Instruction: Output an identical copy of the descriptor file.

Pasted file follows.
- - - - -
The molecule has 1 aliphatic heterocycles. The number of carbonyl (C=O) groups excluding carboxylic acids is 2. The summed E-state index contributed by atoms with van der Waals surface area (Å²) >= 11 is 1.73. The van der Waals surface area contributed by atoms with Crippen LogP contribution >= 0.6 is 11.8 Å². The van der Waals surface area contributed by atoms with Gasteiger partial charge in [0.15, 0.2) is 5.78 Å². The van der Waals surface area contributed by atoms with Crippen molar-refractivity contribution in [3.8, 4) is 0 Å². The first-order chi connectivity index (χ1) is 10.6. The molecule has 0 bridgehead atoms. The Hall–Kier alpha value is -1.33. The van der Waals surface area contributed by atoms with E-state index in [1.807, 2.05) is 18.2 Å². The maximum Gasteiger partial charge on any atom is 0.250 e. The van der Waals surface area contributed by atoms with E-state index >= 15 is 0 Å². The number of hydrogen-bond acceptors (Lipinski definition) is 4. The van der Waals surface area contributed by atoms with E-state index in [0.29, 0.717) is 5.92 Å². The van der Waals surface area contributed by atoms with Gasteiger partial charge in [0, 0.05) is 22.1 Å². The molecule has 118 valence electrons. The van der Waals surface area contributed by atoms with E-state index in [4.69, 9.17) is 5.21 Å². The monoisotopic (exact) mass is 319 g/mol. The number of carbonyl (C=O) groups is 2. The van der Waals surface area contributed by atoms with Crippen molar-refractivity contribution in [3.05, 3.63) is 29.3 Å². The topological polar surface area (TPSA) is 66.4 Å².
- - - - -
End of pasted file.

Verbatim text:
The molecule has 1 aliphatic heterocycles. The number of carbonyl (C=O) groups excluding carboxylic acids is 2. The summed E-state index contributed by atoms with van der Waals surface area (Å²) >= 11 is 1.73. The van der Waals surface area contributed by atoms with Crippen LogP contribution >= 0.6 is 11.8 Å². The van der Waals surface area contributed by atoms with Gasteiger partial charge in [0.15, 0.2) is 5.78 Å². The van der Waals surface area contributed by atoms with Crippen molar-refractivity contribution in [3.8, 4) is 0 Å². The first-order chi connectivity index (χ1) is 10.6. The molecule has 0 bridgehead atoms. The Hall–Kier alpha value is -1.33. The van der Waals surface area contributed by atoms with E-state index in [1.807, 2.05) is 18.2 Å². The maximum Gasteiger partial charge on any atom is 0.250 e. The van der Waals surface area contributed by atoms with E-state index >= 15 is 0 Å². The number of hydrogen-bond acceptors (Lipinski definition) is 4. The van der Waals surface area contributed by atoms with E-state index in [0.29, 0.717) is 5.92 Å². The van der Waals surface area contributed by atoms with Gasteiger partial charge in [0, 0.05) is 22.1 Å². The molecule has 118 valence electrons. The van der Waals surface area contributed by atoms with E-state index in [4.69, 9.17) is 5.21 Å². The monoisotopic (exact) mass is 319 g/mol. The number of carbonyl (C=O) groups is 2. The van der Waals surface area contributed by atoms with Crippen molar-refractivity contribution in [3.05, 3.63) is 29.3 Å². The topological polar surface area (TPSA) is 66.4 Å².